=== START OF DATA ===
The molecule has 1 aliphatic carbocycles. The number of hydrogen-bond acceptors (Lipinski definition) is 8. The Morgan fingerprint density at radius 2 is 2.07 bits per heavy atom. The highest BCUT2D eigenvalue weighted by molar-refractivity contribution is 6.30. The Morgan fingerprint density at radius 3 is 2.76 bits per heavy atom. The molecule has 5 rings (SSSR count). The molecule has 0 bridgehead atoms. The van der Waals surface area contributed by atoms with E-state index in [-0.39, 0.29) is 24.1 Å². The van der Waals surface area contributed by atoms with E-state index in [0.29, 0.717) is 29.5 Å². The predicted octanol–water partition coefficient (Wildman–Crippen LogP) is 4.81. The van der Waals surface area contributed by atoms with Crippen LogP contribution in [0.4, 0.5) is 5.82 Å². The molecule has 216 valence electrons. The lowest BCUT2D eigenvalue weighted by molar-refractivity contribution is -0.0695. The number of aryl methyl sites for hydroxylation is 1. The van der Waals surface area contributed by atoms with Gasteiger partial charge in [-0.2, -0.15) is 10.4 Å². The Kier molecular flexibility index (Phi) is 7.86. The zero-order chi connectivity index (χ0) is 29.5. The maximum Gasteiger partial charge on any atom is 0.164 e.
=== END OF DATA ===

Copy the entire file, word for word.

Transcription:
The molecule has 1 aliphatic carbocycles. The number of hydrogen-bond acceptors (Lipinski definition) is 8. The Morgan fingerprint density at radius 2 is 2.07 bits per heavy atom. The highest BCUT2D eigenvalue weighted by molar-refractivity contribution is 6.30. The Morgan fingerprint density at radius 3 is 2.76 bits per heavy atom. The molecule has 5 rings (SSSR count). The molecule has 0 bridgehead atoms. The van der Waals surface area contributed by atoms with E-state index in [-0.39, 0.29) is 24.1 Å². The van der Waals surface area contributed by atoms with E-state index in [0.29, 0.717) is 29.5 Å². The predicted octanol–water partition coefficient (Wildman–Crippen LogP) is 4.81. The van der Waals surface area contributed by atoms with Crippen LogP contribution in [0.4, 0.5) is 5.82 Å². The molecule has 216 valence electrons. The lowest BCUT2D eigenvalue weighted by molar-refractivity contribution is -0.0695. The number of aryl methyl sites for hydroxylation is 1. The van der Waals surface area contributed by atoms with Gasteiger partial charge in [-0.2, -0.15) is 10.4 Å². The Kier molecular flexibility index (Phi) is 7.86. The zero-order chi connectivity index (χ0) is 29.5. The maximum Gasteiger partial charge on any atom is 0.164 e.